To investigate the long-term stability of our mode-locked laser, we monitored its performance under the laboratory condition for 24 hours and found it was always maintained at stable mode locking state once the mode locking was obtained by adjusting the PCs and it was not sensitive to the environmental fluctuations. However, the single soliton operation compared to multiple soliton operation or noise-like operation was more sensitive to the direct influence on the fiber in the cavity. It is noted that such a long SM2000 fiber was used in our experiment to accumulate nonlinear phase shift as a result of the lower nonlinear parameter at 2 μm compared to that at 1 μm and at 1.55 μm. As decreasing the SM2000 fiber length from 95 m, it becomes harder to obtain even multiple soliton pulses. Until that of 85 m, only noise-like pulses can be achieved at a higher pump power level. In contrast, if the SM2000 fiber length is increased from 95 m, it is easier to obtain the multiple soliton pulses and noise-like pulse regime, however, it is harder to achieve the stable single soliton pulses. As the fiber length was increased to 120 m, the stable single soliton regime cannot be obtained. Replacing the 45° TFG by a commercial polarizer (AFR), the required SM2000 fiber for initiating the mode locking was still at 100 m level but only with an increased laser threshold due to the increased insertion loss. This indicates that the required long SM2000 fiber for mode-locking initiating was not caused by the 45° TFG.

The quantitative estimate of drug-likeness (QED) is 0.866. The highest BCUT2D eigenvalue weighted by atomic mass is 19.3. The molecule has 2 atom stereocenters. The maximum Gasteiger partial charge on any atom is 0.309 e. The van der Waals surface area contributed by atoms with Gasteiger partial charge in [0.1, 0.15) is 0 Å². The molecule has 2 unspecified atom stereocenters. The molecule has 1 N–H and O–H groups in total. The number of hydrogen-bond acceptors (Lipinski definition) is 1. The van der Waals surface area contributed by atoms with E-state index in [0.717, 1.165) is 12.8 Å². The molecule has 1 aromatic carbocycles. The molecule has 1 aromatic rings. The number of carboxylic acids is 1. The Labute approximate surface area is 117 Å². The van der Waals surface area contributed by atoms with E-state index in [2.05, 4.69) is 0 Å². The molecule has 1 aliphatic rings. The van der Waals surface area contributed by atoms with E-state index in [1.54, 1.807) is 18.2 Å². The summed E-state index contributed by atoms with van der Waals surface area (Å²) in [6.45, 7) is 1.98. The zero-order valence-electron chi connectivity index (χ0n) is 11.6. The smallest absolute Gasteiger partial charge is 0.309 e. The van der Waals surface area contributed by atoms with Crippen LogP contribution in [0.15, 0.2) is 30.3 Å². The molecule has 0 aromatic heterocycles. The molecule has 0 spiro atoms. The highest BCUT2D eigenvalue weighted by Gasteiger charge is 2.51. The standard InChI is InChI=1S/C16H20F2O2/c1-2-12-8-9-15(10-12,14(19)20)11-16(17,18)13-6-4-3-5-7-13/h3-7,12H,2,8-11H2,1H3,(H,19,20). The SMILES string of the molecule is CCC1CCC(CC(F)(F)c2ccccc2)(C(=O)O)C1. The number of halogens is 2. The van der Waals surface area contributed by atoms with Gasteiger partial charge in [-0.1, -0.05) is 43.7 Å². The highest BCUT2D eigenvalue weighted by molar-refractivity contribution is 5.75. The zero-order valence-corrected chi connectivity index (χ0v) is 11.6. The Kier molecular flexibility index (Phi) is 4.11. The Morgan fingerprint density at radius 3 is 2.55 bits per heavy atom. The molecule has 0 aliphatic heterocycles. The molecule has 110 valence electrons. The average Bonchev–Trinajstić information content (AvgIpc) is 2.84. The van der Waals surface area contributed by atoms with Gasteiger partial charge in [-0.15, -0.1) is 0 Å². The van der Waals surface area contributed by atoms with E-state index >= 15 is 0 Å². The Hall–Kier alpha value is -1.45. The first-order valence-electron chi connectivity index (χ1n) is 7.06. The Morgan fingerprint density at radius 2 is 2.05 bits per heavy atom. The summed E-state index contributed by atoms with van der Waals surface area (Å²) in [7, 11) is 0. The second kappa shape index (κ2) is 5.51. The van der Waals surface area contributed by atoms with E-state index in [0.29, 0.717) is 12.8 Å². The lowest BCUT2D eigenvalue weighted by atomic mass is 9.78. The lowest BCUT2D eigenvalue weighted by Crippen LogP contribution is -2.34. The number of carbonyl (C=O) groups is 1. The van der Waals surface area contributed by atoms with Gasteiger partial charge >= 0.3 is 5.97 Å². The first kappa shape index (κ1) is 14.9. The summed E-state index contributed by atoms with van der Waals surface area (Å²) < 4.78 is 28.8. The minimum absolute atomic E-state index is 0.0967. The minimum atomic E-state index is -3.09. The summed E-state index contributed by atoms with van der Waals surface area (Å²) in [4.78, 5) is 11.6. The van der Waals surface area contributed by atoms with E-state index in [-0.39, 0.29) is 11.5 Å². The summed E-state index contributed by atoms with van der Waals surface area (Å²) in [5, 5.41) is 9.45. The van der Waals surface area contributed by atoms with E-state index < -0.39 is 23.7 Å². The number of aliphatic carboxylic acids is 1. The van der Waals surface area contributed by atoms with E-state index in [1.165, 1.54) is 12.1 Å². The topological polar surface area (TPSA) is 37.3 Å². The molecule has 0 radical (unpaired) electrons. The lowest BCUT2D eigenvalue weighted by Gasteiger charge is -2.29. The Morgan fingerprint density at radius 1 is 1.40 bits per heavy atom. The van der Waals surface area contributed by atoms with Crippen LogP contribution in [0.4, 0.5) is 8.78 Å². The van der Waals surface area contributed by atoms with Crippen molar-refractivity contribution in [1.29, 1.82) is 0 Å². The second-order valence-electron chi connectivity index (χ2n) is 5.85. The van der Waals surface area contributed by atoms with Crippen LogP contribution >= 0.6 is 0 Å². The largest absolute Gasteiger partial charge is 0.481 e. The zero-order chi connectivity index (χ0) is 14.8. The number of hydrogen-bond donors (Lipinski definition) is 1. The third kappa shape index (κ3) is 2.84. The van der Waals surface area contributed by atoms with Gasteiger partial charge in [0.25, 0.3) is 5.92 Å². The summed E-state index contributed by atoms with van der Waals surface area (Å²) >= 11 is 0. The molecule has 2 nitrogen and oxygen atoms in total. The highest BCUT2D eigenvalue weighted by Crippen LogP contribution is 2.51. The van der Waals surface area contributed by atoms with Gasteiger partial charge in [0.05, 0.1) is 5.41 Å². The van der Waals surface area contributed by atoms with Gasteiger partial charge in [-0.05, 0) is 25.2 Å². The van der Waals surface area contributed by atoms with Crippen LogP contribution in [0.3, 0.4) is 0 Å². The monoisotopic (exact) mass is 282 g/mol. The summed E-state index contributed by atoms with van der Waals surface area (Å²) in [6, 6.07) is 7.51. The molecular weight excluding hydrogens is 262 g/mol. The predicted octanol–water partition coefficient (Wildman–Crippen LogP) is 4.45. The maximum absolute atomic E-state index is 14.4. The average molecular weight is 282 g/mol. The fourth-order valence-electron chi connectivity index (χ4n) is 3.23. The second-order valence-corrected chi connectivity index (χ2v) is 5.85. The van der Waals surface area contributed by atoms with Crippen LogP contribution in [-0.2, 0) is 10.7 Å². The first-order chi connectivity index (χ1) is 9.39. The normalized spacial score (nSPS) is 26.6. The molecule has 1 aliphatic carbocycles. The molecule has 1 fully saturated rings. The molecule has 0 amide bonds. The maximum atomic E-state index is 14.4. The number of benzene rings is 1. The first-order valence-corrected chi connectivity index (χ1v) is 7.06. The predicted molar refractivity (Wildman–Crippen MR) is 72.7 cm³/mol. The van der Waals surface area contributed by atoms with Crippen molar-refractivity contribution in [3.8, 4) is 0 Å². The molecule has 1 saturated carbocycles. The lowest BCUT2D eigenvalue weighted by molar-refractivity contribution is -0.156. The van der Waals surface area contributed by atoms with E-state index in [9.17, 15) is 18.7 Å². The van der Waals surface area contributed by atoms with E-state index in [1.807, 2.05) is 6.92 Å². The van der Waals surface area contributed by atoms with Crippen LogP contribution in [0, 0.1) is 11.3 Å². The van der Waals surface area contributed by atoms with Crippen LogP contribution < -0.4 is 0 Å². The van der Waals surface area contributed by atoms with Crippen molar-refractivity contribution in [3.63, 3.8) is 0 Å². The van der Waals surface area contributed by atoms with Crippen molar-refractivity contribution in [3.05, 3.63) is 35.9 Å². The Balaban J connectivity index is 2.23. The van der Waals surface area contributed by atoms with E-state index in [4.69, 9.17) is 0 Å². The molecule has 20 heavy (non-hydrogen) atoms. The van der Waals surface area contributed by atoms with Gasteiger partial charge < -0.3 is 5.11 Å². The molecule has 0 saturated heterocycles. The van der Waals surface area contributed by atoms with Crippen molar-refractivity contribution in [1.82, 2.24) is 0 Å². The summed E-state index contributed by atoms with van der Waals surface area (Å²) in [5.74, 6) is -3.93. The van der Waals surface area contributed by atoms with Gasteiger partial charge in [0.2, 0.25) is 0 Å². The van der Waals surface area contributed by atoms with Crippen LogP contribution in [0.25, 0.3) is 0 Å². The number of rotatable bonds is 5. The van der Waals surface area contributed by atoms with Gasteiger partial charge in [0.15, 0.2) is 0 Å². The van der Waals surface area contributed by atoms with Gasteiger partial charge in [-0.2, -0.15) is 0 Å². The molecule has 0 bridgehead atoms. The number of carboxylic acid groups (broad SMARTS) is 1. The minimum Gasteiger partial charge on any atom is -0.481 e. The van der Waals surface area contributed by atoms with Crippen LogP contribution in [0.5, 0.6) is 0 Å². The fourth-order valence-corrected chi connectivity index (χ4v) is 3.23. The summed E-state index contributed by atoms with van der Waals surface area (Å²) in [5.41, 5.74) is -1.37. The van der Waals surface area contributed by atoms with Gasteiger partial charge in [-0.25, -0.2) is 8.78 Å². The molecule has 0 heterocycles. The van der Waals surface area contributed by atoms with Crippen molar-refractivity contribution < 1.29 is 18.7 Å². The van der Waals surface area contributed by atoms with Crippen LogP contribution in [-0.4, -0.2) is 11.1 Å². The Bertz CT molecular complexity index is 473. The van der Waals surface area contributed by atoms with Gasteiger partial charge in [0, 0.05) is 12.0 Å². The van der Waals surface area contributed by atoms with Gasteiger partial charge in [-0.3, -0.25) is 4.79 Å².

In order to show the broad bandwidth advantage of 45° TFG, the length of Tm3+-doped fiber was shortened to 3.0 m and also extended to 10.0 m to shift the emissions center wavelength to ~1970 nm and ~2050 nm from the ring oscillator, respectively, resulting from the weakening and strengthening re-absorption. Stable mode-locked single soliton pulse for both 3.0 m and 10.0 m active fiber lengths was achieved by reducing the pump power from self-starting multiple pulses to 1.175 W and 1.342 W, respectively. Figure 5 shows the measured optical spectra of soliton mode-locking with different TDF lengths, giving the central wavelength and FWHM of 1971.2 nm and 2.15 nm for 3.0 m fiber, and 2051.3 nm and 1.89 nm for 10.0 m fiber, respectively. The corresponding pulse duration was 1.94 ps and 2.40 ps for the two lengths. This behavior indicates that shorter wavelength has narrower pulse duration as a result of the increasing net cavity dispersion with wavelength. Note that further decreasing or increasing the fiber length cannot further extend the wavelength. In a similar way to the soliton pulses, the noise-like pulses were also achieved for above fiber lengths with almost same bandwidth of 17.97 nm.